Go in the afternoon, if possible, when the lighting is best on the beautiful and colorful badlands.

14. Cathedral Tree Trail

  • Location: Astoria, OR
  • Distance: 1.6 miles
  • Elevation: 393 feet
  • Parking info: Annual Parking Pass
  • Dog-friendly: Yes, on leash
  • Best time to go: March through November

The Cathedral Tree trail is a fabulously fun trail through old growth Douglas Fir and Sitka Spruce trees. The highlight of the trail is the gorgeous Cathedral Tree, a massive Sitka spruce that’s over 300 years old and stands over 200 feet tall.

It can be pretty muddy, but there are steps for the muddier sections and many tree roots along the way for traction. There are also some great geocaches here.

15. Deschutes River Canyon Trail

  • Location: Bend, OR, Riverbend Park
  • Distance: 3.1 miles
  • Elevation: 137 feet
  • Parking info: Annual pass or day use fee
  • Dog-friendly: Yes, on leash
  • Best time to go: May through November

The Deschutes River Canyon Trail follows the Deschutes River through a deep canyon of basalt cliffs and offers amazing views of the river and surrounding mountains.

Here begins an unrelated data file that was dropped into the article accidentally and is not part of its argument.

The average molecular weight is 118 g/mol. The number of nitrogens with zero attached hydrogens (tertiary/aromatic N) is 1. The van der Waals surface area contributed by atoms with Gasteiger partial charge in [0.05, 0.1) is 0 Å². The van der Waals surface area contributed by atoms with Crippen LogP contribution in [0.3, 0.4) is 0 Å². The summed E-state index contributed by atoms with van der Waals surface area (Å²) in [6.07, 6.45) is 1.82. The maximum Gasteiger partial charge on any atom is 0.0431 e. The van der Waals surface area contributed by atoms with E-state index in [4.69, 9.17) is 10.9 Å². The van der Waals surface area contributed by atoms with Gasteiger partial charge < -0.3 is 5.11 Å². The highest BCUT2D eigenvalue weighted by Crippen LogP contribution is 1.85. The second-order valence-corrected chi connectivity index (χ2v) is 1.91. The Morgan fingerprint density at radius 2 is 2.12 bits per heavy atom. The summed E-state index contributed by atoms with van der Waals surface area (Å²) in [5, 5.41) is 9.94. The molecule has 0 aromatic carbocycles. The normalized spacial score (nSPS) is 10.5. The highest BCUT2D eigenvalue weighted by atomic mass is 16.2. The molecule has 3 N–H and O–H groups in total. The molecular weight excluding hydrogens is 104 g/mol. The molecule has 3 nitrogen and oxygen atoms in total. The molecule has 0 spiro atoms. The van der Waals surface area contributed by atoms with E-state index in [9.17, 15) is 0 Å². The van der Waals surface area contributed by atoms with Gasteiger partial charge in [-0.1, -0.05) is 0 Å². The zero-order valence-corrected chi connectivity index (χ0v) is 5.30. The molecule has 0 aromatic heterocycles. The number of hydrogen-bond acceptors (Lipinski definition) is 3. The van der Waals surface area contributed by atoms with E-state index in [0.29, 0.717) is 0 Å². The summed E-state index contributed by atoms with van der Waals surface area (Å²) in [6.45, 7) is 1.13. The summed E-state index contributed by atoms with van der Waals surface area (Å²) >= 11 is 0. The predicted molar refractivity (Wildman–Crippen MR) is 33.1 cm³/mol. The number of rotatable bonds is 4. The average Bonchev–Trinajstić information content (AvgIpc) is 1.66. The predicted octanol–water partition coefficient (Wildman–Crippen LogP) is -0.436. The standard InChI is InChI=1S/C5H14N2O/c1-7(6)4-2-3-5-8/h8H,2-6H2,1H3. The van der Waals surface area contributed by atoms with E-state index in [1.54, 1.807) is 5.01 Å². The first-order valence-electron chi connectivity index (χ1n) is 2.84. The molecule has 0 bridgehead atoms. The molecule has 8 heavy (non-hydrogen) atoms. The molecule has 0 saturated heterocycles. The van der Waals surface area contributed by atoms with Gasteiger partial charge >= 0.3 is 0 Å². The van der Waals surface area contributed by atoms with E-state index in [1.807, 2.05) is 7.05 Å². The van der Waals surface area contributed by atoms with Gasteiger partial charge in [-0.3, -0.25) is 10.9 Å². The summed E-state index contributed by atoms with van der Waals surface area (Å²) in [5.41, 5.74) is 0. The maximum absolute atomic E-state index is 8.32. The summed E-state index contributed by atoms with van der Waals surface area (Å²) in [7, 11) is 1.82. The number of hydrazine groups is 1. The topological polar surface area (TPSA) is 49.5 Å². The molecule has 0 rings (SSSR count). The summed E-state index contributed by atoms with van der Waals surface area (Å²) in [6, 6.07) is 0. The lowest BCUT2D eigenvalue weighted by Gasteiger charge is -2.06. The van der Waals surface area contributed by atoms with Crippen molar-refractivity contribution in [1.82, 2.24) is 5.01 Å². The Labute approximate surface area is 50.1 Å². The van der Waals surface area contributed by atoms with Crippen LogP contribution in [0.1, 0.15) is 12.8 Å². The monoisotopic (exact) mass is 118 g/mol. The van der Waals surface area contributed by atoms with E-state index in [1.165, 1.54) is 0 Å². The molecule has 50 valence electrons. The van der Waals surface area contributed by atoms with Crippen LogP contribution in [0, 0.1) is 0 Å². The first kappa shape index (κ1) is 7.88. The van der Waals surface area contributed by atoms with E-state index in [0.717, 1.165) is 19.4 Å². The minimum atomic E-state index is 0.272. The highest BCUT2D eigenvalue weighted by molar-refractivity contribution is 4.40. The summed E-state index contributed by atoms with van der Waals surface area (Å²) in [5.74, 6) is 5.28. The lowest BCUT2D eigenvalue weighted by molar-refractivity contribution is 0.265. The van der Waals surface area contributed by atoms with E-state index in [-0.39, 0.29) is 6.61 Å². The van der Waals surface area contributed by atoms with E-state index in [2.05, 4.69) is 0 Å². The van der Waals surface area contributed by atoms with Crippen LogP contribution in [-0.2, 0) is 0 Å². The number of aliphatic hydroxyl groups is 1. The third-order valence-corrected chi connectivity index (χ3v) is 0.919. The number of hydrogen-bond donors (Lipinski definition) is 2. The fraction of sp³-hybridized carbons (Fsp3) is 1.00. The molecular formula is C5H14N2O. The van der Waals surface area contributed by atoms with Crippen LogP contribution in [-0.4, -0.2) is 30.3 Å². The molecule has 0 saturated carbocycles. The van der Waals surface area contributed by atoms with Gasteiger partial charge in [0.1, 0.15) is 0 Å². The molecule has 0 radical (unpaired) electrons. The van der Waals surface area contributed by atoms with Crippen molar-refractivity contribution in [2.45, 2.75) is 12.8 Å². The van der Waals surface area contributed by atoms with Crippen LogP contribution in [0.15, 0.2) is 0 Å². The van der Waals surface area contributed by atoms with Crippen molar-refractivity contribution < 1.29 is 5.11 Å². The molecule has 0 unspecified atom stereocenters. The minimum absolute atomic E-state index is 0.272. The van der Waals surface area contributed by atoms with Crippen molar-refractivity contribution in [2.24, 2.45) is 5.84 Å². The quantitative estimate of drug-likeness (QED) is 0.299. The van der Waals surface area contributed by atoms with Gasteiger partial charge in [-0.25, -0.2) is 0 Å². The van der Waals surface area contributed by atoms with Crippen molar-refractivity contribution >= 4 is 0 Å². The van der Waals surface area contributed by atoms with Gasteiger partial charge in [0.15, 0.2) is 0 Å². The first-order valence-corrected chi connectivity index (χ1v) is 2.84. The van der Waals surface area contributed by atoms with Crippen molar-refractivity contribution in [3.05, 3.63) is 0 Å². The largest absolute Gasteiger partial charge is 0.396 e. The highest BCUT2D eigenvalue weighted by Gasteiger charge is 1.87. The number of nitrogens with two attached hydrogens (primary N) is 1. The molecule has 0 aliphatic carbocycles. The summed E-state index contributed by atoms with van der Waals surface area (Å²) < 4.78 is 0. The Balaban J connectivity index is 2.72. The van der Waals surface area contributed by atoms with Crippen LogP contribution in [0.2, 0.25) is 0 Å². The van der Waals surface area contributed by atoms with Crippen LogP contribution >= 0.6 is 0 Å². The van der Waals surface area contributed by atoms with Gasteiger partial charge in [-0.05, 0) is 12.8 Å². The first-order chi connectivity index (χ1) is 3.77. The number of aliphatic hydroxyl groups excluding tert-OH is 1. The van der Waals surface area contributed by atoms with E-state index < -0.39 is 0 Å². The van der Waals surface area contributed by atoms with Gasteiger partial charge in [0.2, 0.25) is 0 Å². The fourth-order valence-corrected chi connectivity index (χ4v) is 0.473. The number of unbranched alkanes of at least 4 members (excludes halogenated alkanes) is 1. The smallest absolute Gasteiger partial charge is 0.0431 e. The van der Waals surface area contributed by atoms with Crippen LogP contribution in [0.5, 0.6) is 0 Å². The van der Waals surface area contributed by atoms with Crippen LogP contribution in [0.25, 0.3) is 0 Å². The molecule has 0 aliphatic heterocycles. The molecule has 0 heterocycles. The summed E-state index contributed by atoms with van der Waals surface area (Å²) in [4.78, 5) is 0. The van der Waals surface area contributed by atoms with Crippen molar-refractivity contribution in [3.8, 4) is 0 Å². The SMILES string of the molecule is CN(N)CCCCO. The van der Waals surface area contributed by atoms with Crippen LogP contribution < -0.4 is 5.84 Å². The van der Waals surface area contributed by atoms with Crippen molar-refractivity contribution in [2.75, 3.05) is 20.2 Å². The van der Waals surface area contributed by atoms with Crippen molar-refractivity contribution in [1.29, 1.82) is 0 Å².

The trail starts at the park’s campground and passes by several historic sites, including a pioneer cemetery and a railroad trestle. Look for grooves of wagon ruts along your way as well.

Best Hikes in Idaho for Beginners

Jump Creek Falls, ID
Jump Creek Falls, photo by Karsten Winegeart on Unsplash

Idaho is a great state for hiking, with plenty of options for all skill levels and a stunning natural landscape to explore. Here are s few fantastic trails for day hiking for beginners.

16. Tubbs Hill

  • Location: Coeur d’Alene, ID, Tubbs Hill Park
  • Distance: 2 miles
  • Elevation: 291 feet
  • Parking info: Free admission
  • Dog-friendly: Yes, on leash in some areas
  • Best time to go: May through October

Tubbs Hill is an absolutely charming, well-marked trail that loops around Tubbs Hill, passing by some spectacular views and a beach on one end of the loop. A fantastic hike for wildflowers in the spring and for sunsets all year round.

17. Fishhook Creek Trail

  • Location: Stanley, ID, Sawtooth Wilderness
  • Distance: 4.5 miles
  • Elevation: 288 feet
  • Parking info: Permit required
  • Dog-friendly: Yes, on leash in some areas
  • Best time to go: Summer

The Fishhook Creek Trail is a family-friendly hike that takes you along a sweet little creek trail through some pines to an unforgettable meadow scene with amazing mountain peaks at the end.